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Key-in-session identity negotiations in a first line treatment for adult anorexia nervosa.

BACKGROUND: Exploration of client identity negotiations during treatment for Anorexia Nervosa (AN) is a relatively new area of research. Research suggests that difficulties with identity negotiations may present as a barrier to treatment. This study sought to explore individuals' identity negotiations during therapy sessions using Compulsive Exercise Activity Therapy (LEAP) combined with Cognitive Behaviour Therapy for Anorexia Nervosa (CBT-AN). Analysis focused on moments in therapy where individuals' identities were dominated or defined by AN and where alternative identities could be generated.

METHOD: 40 in-session transcripts from sessions at early, mid and end points of the CBT-AN (with LEAP) treatment were qualitatively analysed for nine of the 78 participants in the original randomised control trial. Through a constructivist framework, thematic analysis was used to identify surface and latent meanings and discursive material participants used to negotiate their identities in the context of therapy sessions.

RESULTS: Analysis of in-therapy transcripts generated two themes pertaining to identity negotiations: (1) troubled identities and (2) rebuilding identities and lives outside of AN. Early therapy sessions explored fragmented and AN dominated identities, including how AN was troubling to participants' sense of self, contributed to conflicted identities, positioned them outside of normality, and was associated with isolated and othering identities. Within therapy sessions, participants engaged in a recursive process of shifting relationships with AN and themselves and building identities and lives outside of the AN identity. This included generating hopes for recovery and the future more frequently in mid- to late- therapy sessions.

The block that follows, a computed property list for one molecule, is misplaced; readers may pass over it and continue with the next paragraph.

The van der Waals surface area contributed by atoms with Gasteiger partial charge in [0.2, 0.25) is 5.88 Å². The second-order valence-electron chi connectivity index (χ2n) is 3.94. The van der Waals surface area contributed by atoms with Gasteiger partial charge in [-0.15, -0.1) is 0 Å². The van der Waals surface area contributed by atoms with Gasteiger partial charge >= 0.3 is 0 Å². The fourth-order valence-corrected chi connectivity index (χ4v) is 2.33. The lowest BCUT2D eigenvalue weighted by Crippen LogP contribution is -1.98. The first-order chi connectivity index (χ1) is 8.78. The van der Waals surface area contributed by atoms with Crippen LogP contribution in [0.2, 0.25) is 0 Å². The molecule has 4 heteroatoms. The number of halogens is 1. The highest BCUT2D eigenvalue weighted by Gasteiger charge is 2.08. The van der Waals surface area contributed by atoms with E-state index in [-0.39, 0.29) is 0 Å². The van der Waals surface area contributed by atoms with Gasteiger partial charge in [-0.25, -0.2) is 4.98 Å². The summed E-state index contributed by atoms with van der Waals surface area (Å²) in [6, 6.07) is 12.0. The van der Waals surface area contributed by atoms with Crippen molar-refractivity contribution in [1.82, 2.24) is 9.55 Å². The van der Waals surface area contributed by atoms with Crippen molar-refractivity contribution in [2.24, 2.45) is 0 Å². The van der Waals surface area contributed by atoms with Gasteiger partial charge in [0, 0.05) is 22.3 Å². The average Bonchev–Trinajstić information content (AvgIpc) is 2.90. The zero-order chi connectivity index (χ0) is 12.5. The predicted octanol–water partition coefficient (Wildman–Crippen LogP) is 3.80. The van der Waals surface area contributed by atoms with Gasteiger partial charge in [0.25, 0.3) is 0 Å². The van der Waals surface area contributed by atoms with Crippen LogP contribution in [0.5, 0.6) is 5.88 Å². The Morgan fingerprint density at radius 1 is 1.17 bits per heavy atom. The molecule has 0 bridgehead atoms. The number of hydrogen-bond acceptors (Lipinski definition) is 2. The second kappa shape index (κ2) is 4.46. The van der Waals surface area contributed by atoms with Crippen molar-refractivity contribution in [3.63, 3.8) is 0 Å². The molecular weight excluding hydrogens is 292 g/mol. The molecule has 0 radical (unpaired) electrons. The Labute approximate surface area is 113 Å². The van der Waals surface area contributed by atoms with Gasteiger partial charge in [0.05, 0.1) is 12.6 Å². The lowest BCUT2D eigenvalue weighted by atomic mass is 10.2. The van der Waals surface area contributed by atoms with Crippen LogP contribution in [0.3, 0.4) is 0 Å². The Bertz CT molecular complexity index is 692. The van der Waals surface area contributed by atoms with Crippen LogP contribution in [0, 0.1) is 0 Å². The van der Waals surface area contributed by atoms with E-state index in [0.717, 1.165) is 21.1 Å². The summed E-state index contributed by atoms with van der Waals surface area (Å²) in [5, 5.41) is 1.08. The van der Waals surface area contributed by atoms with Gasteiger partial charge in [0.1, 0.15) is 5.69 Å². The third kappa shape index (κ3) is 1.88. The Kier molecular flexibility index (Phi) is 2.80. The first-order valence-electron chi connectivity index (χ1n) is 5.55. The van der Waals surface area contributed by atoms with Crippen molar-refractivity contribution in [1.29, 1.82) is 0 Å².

CONCLUSION: Identity negotiations evident in the therapeutic conversations aligned with the key components of the CBT-AN intervention, including addressing (1) the characterisation of oneself as 'an anorexic' and (2) the diversification of roles and activities to broaden and enhance self-concepts. Future developments of therapeutic interventions for AN would benefit from greater consideration of ways to assist individuals to more comprehensively address problematic identities, including uncovering identities hidden by the AN identity and generating preferred identities.

TRIAL REGISTRATION: Ethics approval was obtained at the time of the initial study and for this embedded research by the HREC at the Western Sydney University (HR777332).

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